Originally posted by Tigerlaw:
Originally posted by Rsrkshn:
Originally posted by Tigerlaw:
Originally posted by zozell:
I think the main difference between those two plays is this:
On Gores play, his feet work planted on the ground when he made the catch. Once he caught it and he had posession, it was a TD.
On Johnsons play he caught it in the air, and therefore needed to maintain possession throughout the entire process of catching the ball in order for it to be a catch.
That's what someone explained to me at least. I think it's bs though. Detroit clearly should have been 1-0 today.
I agree with this explanation.
The rule that comes into play is only invoked when you go to the ground. Gore never went down. He had the TD as soon as he had possession
Here is the infamous rule:
This is the NFL's reason it wasn't a catch:
Item 1: Player Going to the Ground. If a player goes to the ground in the act of catching a pass (with or without contact by an opponent), he must maintain control of the ball after he touches the ground, whether in the field of play or the end zone. If he loses control of the ball, and the ball touches the ground before he regains control, the pass is incomplete. If he regains control prior to the ball touching the ground, the pass is complete.
I posted this on another tread. It belongs here. It aslo gives you the correct result as most people feel in their gut:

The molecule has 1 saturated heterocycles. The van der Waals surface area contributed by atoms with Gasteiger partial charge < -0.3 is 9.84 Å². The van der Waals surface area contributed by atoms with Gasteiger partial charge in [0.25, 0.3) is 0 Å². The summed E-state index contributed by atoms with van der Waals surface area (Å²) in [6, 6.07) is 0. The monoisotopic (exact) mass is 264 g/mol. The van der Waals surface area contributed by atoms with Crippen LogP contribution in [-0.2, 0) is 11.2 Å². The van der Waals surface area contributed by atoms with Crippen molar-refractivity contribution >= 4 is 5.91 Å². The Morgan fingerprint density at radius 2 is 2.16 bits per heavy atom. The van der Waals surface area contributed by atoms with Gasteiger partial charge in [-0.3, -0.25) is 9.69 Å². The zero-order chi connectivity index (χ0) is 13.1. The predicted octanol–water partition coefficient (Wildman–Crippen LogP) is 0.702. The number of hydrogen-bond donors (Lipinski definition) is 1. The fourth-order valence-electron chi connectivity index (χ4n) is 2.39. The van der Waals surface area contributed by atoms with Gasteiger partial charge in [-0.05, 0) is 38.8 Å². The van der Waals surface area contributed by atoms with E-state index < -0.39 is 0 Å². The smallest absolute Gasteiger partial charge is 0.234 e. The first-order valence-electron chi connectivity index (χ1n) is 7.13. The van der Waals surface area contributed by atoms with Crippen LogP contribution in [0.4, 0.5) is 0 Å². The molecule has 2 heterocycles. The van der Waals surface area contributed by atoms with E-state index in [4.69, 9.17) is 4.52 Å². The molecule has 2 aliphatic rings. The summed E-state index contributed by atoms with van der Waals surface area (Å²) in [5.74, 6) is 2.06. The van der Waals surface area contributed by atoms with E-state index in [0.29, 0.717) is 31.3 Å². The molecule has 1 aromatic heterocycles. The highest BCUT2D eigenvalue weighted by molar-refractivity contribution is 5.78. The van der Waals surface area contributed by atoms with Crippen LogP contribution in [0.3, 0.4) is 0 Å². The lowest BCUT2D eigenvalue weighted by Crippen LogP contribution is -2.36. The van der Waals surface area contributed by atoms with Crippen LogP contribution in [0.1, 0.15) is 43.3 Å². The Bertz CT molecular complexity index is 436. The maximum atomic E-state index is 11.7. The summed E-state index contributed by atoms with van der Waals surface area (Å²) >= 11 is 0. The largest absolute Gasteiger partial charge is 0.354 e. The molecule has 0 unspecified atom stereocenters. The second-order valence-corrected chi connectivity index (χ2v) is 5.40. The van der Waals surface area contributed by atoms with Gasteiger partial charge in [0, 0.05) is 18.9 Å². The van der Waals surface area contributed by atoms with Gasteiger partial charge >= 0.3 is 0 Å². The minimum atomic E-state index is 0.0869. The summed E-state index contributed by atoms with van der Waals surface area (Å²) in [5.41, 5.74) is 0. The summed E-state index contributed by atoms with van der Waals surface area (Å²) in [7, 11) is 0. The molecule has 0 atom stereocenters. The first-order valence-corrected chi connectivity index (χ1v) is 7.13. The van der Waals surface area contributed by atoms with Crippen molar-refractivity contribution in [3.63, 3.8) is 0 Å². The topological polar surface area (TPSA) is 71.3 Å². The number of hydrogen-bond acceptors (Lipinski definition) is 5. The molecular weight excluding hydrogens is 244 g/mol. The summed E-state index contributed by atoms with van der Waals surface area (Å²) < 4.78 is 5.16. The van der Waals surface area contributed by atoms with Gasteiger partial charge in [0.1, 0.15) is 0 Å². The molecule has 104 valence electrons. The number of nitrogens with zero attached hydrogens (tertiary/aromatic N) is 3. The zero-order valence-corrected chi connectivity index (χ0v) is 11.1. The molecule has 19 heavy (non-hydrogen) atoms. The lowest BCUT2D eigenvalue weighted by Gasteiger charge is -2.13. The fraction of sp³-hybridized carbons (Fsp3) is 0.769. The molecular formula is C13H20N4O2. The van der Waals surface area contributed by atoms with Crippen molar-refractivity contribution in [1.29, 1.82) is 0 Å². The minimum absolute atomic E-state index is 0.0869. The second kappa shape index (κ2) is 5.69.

"OK. I'll bite.
I still don't understand why it wasn't a catch. And a TD.
Read the rule again: "he must maintain control of the ball after he touches the ground". You do know that both of the receiver's feet his butt plus both knees hit the turf while he had grasp of the ball in his extended hand? Player is down when a knee hits the ground. Look at the replay. BOTH knees AND butt hit the ground; CJ had possession AND control at that time. It's only after that when he brought his hand down and slammed the ground that the ball popped out. Too late. He HAD CONTROL AFTER HE TOUCHED THE GROUND. The officials got the call wrong and everybody just went along with it.
Now you could say that he was bobbling the ball as he was coming down and did not have control. But I don't think that that was the case, nor was that the ruling: He caught the ball with both hands, both feet down, switch the ball to one hand with a firm grasp, knees hit the ground, ball in control, play over. THEN the hand with ball firmly in grasp hits the ground and ground causes a fumble.
It was legitimately a TD UNDER THE RULES as written. The Lions got robbed."
This rule is an exception to your understanding that "a player is down when a knee hits the ground"
Your understanding of the catch rule is wrong. There is no instantaneous possession of the ball when your feet plus butt plus knees plus extended hand hit the turf.
CJ had to maintain possession "after" he touched the ground. But he also had to go to the ground first ("if a player goes to the grond"). You are trying to say he was done going to the ground before he completed the act.
It looks to me like he was palming the ball as he was spun to the ground. The problem he has is the ball popped out and it hit the ground before he recovered it. Therefore he failed to satisfy the rule requiring that "if a player goes to the ground in the act of catching a pass (with or without contact by an opponent), he must maintain control of the ball after he touches the ground"